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Ministry in the Margins: Being Jesus in the Jane and Finch Community
A North Toronto church goes where few choose to tread. The cost is great, but the rewards outweigh it.

Jane and Finch, in northwest Toronto, has been designated by the national press as one of the worst neighbourhoods in all of Canada. While the media has blown its struggles out of proportion, the grave realties of life in this neighbourhood are not in question. Teenage pregnancies, gangs, high school dropouts, and single moms are all too common.

Pastor Olu Jegede, standing at the corner of Jane and Finch near the church where he ministers in Toronto, Ontario.

Christian Centre Church stands in the heart of the Jane and Finch community Youth pastor Olu Jegede and his team confront these realities every day. Nothing exemplifies this more clearly than the events of the past six months.

In May 2007, within a span of three weeks, two youth in Pastor Olu's outreach ministry were shot. The first shooting on May 3 involved a 13- year-old boy, shot in the left shoulder by a rival gang member. Fortunately, he survived. As the younger brother of a known gangster, a resident of Toronto Metro Housing, and the product of a broken family, it's not surprising he ended up in the emergency room before reaching high school.

The second shooting took place on May 23 and, unlike the first, this shot was fatal. Jordan Manners was killed five days after his 15th birthday He was shot in the bathroom of his high school. His death was reported by media across the country. Underneath all of the hype, the church knew Jordan as the boy who had started attending their youth programs at the age of six.

The images of the week following his death will never be forgotten. A walk through Jordan's housing project revealed neighbours, children, friends and family falling apart in mourning. This is what happens when a child dies in the projects: it affects not only the immediate family but the entire community.

The remainder of the summer left Christian Centre with little room to breathe. On May 30, the day of Jordan's funeral, approximately 30 gunshots went off in Jordan's housing complex, filling the community with fear. And then, on June 13, a million-dollar drug and weapon raid took place across the neighbourhood, affecting some of the church's youth and their families.

The situation became more desperate when, on July 22, I I -year-old Ephraim Brown was tragically killled while at a birthday party. Ephraim was hit by a stray bullet, fired by a gangster and intended for another man.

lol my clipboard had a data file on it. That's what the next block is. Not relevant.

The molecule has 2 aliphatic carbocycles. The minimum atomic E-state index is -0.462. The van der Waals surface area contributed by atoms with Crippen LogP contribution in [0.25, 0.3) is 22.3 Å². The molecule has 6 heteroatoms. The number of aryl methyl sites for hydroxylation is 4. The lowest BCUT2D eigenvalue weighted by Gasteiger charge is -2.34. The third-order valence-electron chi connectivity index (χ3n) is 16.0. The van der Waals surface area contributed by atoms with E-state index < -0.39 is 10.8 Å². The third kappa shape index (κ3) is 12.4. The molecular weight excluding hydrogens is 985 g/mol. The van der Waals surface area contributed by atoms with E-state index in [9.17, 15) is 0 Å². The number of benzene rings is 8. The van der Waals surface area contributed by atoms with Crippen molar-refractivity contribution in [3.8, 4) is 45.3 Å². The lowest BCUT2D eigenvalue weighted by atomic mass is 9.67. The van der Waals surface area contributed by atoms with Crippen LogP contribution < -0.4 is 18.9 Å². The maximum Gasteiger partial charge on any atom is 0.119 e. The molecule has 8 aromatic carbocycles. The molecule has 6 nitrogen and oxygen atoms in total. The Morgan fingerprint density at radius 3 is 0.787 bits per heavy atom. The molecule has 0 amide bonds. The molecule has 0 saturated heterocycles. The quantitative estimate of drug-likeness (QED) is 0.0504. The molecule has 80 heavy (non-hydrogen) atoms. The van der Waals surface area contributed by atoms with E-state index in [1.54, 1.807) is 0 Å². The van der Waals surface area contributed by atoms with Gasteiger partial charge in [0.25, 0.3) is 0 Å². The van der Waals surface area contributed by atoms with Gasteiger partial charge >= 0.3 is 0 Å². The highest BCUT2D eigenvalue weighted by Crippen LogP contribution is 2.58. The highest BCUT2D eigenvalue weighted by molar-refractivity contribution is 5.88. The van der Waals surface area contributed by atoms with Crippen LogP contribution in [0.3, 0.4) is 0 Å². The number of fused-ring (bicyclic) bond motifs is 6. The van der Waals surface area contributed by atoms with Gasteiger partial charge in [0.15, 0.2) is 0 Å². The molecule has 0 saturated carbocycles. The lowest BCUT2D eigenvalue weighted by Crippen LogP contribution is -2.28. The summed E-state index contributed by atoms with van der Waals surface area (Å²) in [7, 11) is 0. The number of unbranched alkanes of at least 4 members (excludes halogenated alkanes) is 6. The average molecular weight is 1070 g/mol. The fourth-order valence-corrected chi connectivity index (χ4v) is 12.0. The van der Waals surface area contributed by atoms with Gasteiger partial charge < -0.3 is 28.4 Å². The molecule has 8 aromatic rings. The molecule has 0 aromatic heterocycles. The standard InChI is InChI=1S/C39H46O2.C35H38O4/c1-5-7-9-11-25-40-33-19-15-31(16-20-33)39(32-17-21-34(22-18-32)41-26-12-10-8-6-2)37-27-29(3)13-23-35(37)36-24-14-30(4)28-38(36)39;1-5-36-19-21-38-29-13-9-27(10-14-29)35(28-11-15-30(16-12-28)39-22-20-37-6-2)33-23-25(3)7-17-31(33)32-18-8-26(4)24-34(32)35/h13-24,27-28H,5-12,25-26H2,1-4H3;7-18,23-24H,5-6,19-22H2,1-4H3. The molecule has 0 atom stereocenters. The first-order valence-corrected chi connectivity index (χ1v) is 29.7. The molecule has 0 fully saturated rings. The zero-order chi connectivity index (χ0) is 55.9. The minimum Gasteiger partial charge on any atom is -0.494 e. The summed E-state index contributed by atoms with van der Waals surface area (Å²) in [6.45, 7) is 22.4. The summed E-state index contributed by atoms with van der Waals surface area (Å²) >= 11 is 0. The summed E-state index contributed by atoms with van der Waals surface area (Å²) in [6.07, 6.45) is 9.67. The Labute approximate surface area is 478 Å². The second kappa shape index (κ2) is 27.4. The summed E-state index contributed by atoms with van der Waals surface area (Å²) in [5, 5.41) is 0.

For almost a month after Ephraim's death, things were quiet. But all too soon, the calm was broken. On August 19, two men opened fire on each other in the middle of a community barbecue in Shoreham Court the same housing project where Jordan Manners grew up. Christian Centre had held its own community barbecue there only a day before. Then, with the summer coming to a close, a 17-year-old boy who had played for Christian Centre's outreach basketball team was shot three times. Where? In Shoreham Court.

These stories affect Christian Centre and the people who benefit from their ministry. But Christian Centre would not have it any other way. Jesus never had it any other way. Didn't He choose Zacchaeus, the despised and corrupt tax collector, out of the crowd? Didn't He cross a lake to reach the demon-possessed man living in a graveyard? Jesus never shied away from approaching those who were marginalized by society. And Christian Centre, without question, follows His example.

Pastor Olu's team believes in this model of ministry so much that they take their own kids downtown to hang out with homeless people in neighbourhoods laced with crack and prostitution.

Not every youth involved in this ministry is exposed to guns or is waiting to drop out of school. There are countless children and teens who are warm and waiting for someone to love them with passion. However, that warmth is threatened every day as they watch tragedy and hardship surround them.

The solution to the problems of the inner city is not complicated. The world makes it seem as though the issues are complex, but we know that the wisdom of the world is foolishness. We do not need to solve poverty, even though we want to. Neither do we need to make sure every child has the perfect life. Our sole responsibility is that these youth are given the chance to come into a relationship with their loving Creator.

The Gospel gives peace, not peace without conflict, but peace despite our conflict.

There is one age-old problem: there are not enough workers. Very few people are willing to help. Even fewer are passionate about helping because of the great cost involved. Pastor Olu and his team understand the cost but find the rewards of seeing lives changed far outweigh it. They invite you to join them.

Visit Christian Centre's online website at

If you live in the Toronto area, you can be part of the multifaceted basketball ministry, two inner-city after-school programs, each in rival gang territories, and/or an expanding mentorship program. Live outside Toronto? Bring a missions team or come and do an internship with the youth department.

"We have facilities, resources and a harvest field waiting. Don't delay! Lives are at stake."

Johnathan Knight is a youth outreach worker at Christian Centre Church.

Originally published in Testimony, November 2007.




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